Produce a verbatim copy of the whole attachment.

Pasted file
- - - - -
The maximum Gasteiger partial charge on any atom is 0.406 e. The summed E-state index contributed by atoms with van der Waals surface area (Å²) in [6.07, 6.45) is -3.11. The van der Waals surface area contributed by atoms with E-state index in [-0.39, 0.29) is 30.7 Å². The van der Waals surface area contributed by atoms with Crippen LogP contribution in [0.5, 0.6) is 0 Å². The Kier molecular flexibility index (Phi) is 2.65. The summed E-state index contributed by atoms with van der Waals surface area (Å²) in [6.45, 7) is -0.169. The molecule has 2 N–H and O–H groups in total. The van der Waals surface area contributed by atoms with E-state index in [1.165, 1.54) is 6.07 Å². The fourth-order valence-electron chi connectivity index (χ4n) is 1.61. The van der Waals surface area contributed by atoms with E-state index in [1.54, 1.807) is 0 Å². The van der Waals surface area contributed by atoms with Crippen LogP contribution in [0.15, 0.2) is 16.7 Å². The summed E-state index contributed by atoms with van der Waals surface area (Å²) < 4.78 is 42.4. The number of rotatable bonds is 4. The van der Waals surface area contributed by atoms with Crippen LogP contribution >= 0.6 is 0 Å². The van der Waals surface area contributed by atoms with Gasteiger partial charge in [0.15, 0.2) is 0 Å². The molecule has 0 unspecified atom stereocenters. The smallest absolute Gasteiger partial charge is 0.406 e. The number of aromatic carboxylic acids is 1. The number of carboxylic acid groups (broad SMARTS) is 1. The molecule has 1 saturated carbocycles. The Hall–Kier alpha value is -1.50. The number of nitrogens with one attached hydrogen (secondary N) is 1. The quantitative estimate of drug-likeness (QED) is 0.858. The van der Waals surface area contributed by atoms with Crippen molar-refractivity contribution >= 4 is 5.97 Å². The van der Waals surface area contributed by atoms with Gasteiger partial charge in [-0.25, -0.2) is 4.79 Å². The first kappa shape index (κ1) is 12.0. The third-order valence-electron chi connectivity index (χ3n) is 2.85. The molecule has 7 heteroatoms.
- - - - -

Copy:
The maximum Gasteiger partial charge on any atom is 0.406 e. The summed E-state index contributed by atoms with van der Waals surface area (Å²) in [6.07, 6.45) is -3.11. The van der Waals surface area contributed by atoms with E-state index in [-0.39, 0.29) is 30.7 Å². The van der Waals surface area contributed by atoms with Crippen LogP contribution in [0.5, 0.6) is 0 Å². The Kier molecular flexibility index (Phi) is 2.65. The summed E-state index contributed by atoms with van der Waals surface area (Å²) in [6.45, 7) is -0.169. The molecule has 2 N–H and O–H groups in total. The van der Waals surface area contributed by atoms with E-state index in [1.165, 1.54) is 6.07 Å². The fourth-order valence-electron chi connectivity index (χ4n) is 1.61. The van der Waals surface area contributed by atoms with E-state index in [1.54, 1.807) is 0 Å². The van der Waals surface area contributed by atoms with Crippen LogP contribution in [0.15, 0.2) is 16.7 Å². The summed E-state index contributed by atoms with van der Waals surface area (Å²) < 4.78 is 42.4. The number of rotatable bonds is 4. The van der Waals surface area contributed by atoms with Crippen LogP contribution >= 0.6 is 0 Å². The van der Waals surface area contributed by atoms with Gasteiger partial charge in [0.15, 0.2) is 0 Å². The molecule has 0 unspecified atom stereocenters. The smallest absolute Gasteiger partial charge is 0.406 e. The number of aromatic carboxylic acids is 1. The number of carboxylic acid groups (broad SMARTS) is 1. The molecule has 1 saturated carbocycles. The Hall–Kier alpha value is -1.50. The number of nitrogens with one attached hydrogen (secondary N) is 1. The quantitative estimate of drug-likeness (QED) is 0.858. The van der Waals surface area contributed by atoms with Crippen molar-refractivity contribution >= 4 is 5.97 Å². The van der Waals surface area contributed by atoms with Gasteiger partial charge in [-0.25, -0.2) is 4.79 Å². The first kappa shape index (κ1) is 12.0. The third-order valence-electron chi connectivity index (χ3n) is 2.85. The molecule has 7 heteroatoms.